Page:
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Dance of a Dream (Oi gwan yu mung) (2001) - **1/2
This time Andy Lau is a dance instructor. This is a fun little movie with interesting characters, highlighted by the goofy Kam, played by Sandra Ng. No martial arts or big action scenes, but some good dancing and fun bits of comedy...though some of the biggest laughs came from the bad subtitles (I am really curious what "Toady" was supposed to mean).

The Dangerous Lives of Altar Boys (2002) - ***
I remember seeing a preview for this movie and for some reason really wanting to see it. I'm not exactly sure why. Though it does have Jodie Foster who I like and I'm also partial to coming of age stories. I think it was literally only in Santa Barbara for one week and I wasn't able make it. So when it was release on DVD, I picked it up and I'm glad I did. Jodie Foster is good as always, but hers is really a minor role in this story that is centered around Emile Hirsh's character, Francis. The movie deals with his first Love, Margie Flynn played well by Jena Malone, who has some deeper issues that your typical teenage girl. And his partner in crime Tim, played by Kieran Culkin who is always planning some way to get into trouble. This story basically deals with your standard typical teen issues, but they are taken to the limits and things that your average teen probably doesn't have to consider. One of this movies big strengths is that the live action is interlaced with animated sequences by Todd McFarlane, who's arguably the best. Francis is an artist who fantasizes about becoming a comic book artist. The boys have created their own characters and these characters are brought to life in their thoughts and they are shown in the movie in the animated scenes. The mix of live action and animation blend together really well and are appropriately timed so that the film flows very well. I'm not sure if this film will appeal to everyone as much as it did to me, but it is a good quality story nonetheless.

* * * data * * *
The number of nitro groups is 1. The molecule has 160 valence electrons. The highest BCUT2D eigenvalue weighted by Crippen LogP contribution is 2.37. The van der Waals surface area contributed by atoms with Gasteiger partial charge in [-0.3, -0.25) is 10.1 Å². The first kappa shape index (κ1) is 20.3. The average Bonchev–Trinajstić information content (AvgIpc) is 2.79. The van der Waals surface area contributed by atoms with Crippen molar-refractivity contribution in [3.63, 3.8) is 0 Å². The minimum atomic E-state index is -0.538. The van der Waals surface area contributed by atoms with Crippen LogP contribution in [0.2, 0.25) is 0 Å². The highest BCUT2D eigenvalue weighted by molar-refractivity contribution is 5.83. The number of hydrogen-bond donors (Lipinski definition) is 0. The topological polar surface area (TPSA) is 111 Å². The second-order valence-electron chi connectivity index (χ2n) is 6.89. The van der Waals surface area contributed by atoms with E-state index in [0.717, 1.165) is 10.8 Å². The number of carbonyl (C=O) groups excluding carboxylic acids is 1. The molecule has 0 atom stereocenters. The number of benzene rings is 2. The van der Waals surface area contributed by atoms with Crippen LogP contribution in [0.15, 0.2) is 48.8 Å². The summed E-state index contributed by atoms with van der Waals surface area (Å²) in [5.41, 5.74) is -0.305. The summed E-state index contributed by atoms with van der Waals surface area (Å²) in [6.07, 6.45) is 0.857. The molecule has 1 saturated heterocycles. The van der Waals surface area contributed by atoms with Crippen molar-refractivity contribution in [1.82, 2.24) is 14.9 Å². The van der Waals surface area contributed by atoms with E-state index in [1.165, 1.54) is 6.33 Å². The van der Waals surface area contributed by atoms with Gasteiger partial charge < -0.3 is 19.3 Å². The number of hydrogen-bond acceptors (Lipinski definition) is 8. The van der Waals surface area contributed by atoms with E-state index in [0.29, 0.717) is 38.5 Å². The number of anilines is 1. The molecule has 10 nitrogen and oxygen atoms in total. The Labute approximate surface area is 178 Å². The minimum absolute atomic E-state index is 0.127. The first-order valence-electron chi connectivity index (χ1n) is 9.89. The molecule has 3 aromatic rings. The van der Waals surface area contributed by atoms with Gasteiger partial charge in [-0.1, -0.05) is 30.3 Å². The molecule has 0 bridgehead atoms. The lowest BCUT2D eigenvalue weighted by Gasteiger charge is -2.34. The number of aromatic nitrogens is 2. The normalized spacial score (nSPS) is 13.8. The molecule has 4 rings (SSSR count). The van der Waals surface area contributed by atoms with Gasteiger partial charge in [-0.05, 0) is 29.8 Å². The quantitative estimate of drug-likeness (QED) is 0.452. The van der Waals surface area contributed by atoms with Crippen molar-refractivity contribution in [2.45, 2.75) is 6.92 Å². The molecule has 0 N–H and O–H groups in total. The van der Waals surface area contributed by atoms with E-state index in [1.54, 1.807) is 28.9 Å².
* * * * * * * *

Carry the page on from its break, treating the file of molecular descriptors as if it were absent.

Darby O'Gill and the Little People (1959) - ***1/2